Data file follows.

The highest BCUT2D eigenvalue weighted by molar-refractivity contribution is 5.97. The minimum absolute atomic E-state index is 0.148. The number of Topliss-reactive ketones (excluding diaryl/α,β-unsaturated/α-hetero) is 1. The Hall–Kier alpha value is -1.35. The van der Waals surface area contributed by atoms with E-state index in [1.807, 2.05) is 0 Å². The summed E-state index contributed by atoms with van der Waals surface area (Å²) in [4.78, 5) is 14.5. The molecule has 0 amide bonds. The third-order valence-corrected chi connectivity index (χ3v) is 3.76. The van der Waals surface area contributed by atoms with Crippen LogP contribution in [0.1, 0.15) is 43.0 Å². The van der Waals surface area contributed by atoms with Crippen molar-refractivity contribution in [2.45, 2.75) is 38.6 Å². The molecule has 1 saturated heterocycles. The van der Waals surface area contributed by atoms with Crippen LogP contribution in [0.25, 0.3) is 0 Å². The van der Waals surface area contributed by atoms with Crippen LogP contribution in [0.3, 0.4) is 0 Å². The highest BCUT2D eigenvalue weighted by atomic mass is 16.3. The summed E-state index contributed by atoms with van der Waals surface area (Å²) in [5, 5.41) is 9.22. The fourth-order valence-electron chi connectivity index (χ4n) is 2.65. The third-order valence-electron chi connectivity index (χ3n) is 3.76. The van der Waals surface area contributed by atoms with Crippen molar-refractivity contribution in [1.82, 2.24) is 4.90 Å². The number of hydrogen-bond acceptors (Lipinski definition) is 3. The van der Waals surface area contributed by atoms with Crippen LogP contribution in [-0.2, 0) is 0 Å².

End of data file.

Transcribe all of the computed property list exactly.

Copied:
The highest BCUT2D eigenvalue weighted by molar-refractivity contribution is 5.97. The minimum absolute atomic E-state index is 0.148. The number of Topliss-reactive ketones (excluding diaryl/α,β-unsaturated/α-hetero) is 1. The Hall–Kier alpha value is -1.35. The van der Waals surface area contributed by atoms with E-state index in [1.807, 2.05) is 0 Å². The summed E-state index contributed by atoms with van der Waals surface area (Å²) in [4.78, 5) is 14.5. The molecule has 0 amide bonds. The third-order valence-corrected chi connectivity index (χ3v) is 3.76. The van der Waals surface area contributed by atoms with Crippen LogP contribution in [0.1, 0.15) is 43.0 Å². The van der Waals surface area contributed by atoms with Crippen molar-refractivity contribution in [2.45, 2.75) is 38.6 Å². The molecule has 1 saturated heterocycles. The van der Waals surface area contributed by atoms with Crippen LogP contribution in [0.25, 0.3) is 0 Å². The van der Waals surface area contributed by atoms with Crippen LogP contribution in [0.3, 0.4) is 0 Å². The highest BCUT2D eigenvalue weighted by atomic mass is 16.3. The summed E-state index contributed by atoms with van der Waals surface area (Å²) in [5, 5.41) is 9.22. The fourth-order valence-electron chi connectivity index (χ4n) is 2.65. The third-order valence-electron chi connectivity index (χ3n) is 3.76. The van der Waals surface area contributed by atoms with Crippen molar-refractivity contribution in [1.82, 2.24) is 4.90 Å². The number of hydrogen-bond acceptors (Lipinski definition) is 3. The van der Waals surface area contributed by atoms with Crippen LogP contribution in [-0.2, 0) is 0 Å².